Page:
Ilya Monosov

    Seven Lucky Plays, or How to Fix Songs for a Broken Heart


    The cover art of Ilya Monosov’s melancholic mouthful, Seven Lucky Plays, or How to Fix Songs for a Broken Heart, is a close-up of his face — no words, no designs, just Ilya looking dolefully at the camera. You’re invited into map his few freckles, the oil in his pores, the stray hair sprouting at his collar bones. Behind the face is a music just as frank, even embarrassing in its candor.


    Monosov fairly whispers over the songs and rarely breaks into melody, often recalling the quieter moments of Calexico’s Joey Burns. The intimacy of his voice gives a listener the impression of sitting inside his mouth as music floods in through the teeth or from the thicket his organs. Producer Greg Weeks tastefully builds up the songs from Monosov’s sparse acoustic picking, adding strings, electric guitar, and muted synth pads to fill in the negative space.  


    Where Language of Stone label-mates Ex Reverie and Orion Rigel Dommisse are engaged in vitally with the movements of their music, Monosov is dissociated; his murmuring rarely seems to interact with or even acknowledge the instrumentation. Rather, the careful compositions serve as a vague backdrop for his disembodied voice, a haunted scenery. Woven into his music is an ambiguity or duality as to who is haunting whom.


    In one of the more memorable lines of the album, Monosov rasps, "When I am in you/ I am reminded/ Of my tricycle." Despite the sexual implication of the phrasing, the eerie presence of the tricycle and Monosov’s eerier delivery turn this penetration into a possession. Later in the song ("Tricycle") the narrator realizes that this "you" is the woman who haunted his boyhood, "moaning in the wind" and filling the breeze with "the musk of [her] sweat." There is a kind of mutual inhabitation in these songs; there is an intimacy that transcends intimacy and becomes visceral identity.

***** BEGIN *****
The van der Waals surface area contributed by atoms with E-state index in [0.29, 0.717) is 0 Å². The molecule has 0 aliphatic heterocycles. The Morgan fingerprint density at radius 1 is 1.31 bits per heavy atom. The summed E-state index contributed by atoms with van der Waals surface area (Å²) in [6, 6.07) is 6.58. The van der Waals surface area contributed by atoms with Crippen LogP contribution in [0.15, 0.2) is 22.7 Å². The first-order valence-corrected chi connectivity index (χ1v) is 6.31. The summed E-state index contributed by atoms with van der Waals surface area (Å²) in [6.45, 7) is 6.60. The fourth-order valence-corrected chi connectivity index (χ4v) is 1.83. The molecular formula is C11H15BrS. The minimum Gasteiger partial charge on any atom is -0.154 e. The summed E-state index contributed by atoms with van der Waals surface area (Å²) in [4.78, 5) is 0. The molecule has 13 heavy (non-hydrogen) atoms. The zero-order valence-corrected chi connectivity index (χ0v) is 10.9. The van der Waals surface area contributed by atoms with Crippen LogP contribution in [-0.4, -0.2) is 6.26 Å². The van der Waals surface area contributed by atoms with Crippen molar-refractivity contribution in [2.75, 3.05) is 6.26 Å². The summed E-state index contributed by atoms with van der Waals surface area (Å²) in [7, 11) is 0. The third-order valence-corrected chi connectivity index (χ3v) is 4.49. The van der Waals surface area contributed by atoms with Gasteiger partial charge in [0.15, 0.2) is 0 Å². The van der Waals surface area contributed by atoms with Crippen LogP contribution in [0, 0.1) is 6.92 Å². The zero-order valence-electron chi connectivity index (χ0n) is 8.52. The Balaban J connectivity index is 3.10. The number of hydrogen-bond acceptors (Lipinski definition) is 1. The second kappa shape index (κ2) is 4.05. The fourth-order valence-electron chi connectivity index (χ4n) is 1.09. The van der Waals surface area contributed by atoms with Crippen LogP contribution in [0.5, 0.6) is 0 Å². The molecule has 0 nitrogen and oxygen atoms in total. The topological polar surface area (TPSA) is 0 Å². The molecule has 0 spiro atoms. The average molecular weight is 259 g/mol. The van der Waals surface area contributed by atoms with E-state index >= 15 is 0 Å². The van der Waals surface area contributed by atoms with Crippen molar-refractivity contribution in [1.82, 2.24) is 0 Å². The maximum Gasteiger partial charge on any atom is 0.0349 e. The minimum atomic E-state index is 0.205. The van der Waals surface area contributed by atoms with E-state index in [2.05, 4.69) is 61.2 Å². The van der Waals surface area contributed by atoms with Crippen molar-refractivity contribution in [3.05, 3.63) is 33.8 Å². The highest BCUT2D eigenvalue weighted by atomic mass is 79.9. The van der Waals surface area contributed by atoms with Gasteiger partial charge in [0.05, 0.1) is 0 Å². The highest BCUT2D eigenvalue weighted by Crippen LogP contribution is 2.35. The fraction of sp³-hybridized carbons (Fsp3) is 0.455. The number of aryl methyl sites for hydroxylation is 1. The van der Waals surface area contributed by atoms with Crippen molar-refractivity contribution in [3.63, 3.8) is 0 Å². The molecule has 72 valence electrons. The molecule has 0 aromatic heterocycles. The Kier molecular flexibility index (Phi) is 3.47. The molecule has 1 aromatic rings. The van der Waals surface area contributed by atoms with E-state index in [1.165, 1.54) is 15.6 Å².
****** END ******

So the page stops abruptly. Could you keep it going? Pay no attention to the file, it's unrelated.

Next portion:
Yet, the love in Seven Lucky Plays is often a tragic one. However consuming their passion, Monosov and his lovers are locked in fated miscommunication — an endless and restless dance wavering between the more sorrowful faces of Russian and Spanish folk music. In "The Burning Flame" he whispers, "The sound of your voice repulses/ From the sound of music in your delicate words." He laments, "I danced around you as if you were lonely. . ./ But you told me you were a fable/ And walked slowly into a burning flame." Here, music and dance abandon word and body; desire grows to dissolve its lovers until nothing is left but a skin-changing, elusive romance.


    The atmosphere does occasionally feels oppressive in its uniformity: Melodies and picking patterns grow wearisome, whispering voice crumbles into absurd rasp, lyrical cliches become more apparent and onerous. Wisely, Monosov cuts the album to a brief thirty-five minutes, turning the work into a sort of extended vignette or psychological study (see his instrumental noise trio the Shining Path for an exercise in stark contrast). The songs of Seven Lucky Plays are most successful where they take risks in playing and production.


    In "Legs and Arms," Monosov’s guitar starts to show signs of nervousness. The music surges and hesitates beneath the screeching of bow on cello while, unfazed, he muses on bodily possession. The nearly epic "Happy Song" benefits from Weeks’s noodling electric guitar and the transient visitations of recorder, strings, and metalophone. Closer "I’ll Live My Life Without Pain" stands leagues apart from the others songs, a buoyant and lovely thing. Synth pads immediately seep in like opiates through Monosov’s gorgeous chord progression and Weeks’s guitar soon joins in, ringing in tinny distortion. At times the song is broken by a bridge of triumphant acoustic twanging only to lie back down among the sorrowful strings. A faltering organ delivers the song into its brief coda of effervescent and popping guitars until the listener is abandoned in the renewed silence of his own space.   


    I get the impression, especially given Monosov’s other musical projects, that this debut could have turned out in any number of ways — indeed, the softest voice is often the hardest to harness. Seven Lucky Plays doesn’t so much reflect a material ambition as it does an interest in confessionalism and voyeurism. It seems that Monosov’s art is fragile in form but that it wells up from organic depths. As such, he finds a place in the Language of Stone collective as a kind of spirit or embodied aesthetic. Whatever the merits of his song-products, it feels more appropriate to treat his music as a natural event, the visitation of a familiar wind.




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